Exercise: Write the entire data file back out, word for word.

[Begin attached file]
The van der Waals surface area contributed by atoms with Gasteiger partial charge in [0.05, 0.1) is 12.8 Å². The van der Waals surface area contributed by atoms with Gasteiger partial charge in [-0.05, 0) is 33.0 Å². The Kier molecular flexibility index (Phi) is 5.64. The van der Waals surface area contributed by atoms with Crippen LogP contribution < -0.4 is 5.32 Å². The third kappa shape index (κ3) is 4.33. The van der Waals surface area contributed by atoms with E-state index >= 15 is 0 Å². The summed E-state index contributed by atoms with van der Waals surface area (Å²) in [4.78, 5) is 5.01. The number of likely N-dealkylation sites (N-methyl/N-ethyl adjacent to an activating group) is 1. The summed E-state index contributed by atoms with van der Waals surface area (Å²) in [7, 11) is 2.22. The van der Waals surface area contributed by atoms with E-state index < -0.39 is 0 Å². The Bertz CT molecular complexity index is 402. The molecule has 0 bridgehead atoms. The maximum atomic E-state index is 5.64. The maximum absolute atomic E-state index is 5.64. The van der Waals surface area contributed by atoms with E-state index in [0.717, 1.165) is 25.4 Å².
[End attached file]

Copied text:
The van der Waals surface area contributed by atoms with Gasteiger partial charge in [0.05, 0.1) is 12.8 Å². The van der Waals surface area contributed by atoms with Gasteiger partial charge in [-0.05, 0) is 33.0 Å². The Kier molecular flexibility index (Phi) is 5.64. The van der Waals surface area contributed by atoms with Crippen LogP contribution < -0.4 is 5.32 Å². The third kappa shape index (κ3) is 4.33. The van der Waals surface area contributed by atoms with E-state index >= 15 is 0 Å². The summed E-state index contributed by atoms with van der Waals surface area (Å²) in [4.78, 5) is 5.01. The number of likely N-dealkylation sites (N-methyl/N-ethyl adjacent to an activating group) is 1. The summed E-state index contributed by atoms with van der Waals surface area (Å²) in [7, 11) is 2.22. The van der Waals surface area contributed by atoms with E-state index < -0.39 is 0 Å². The Bertz CT molecular complexity index is 402. The molecule has 0 bridgehead atoms. The maximum atomic E-state index is 5.64. The maximum absolute atomic E-state index is 5.64. The van der Waals surface area contributed by atoms with E-state index in [0.717, 1.165) is 25.4 Å².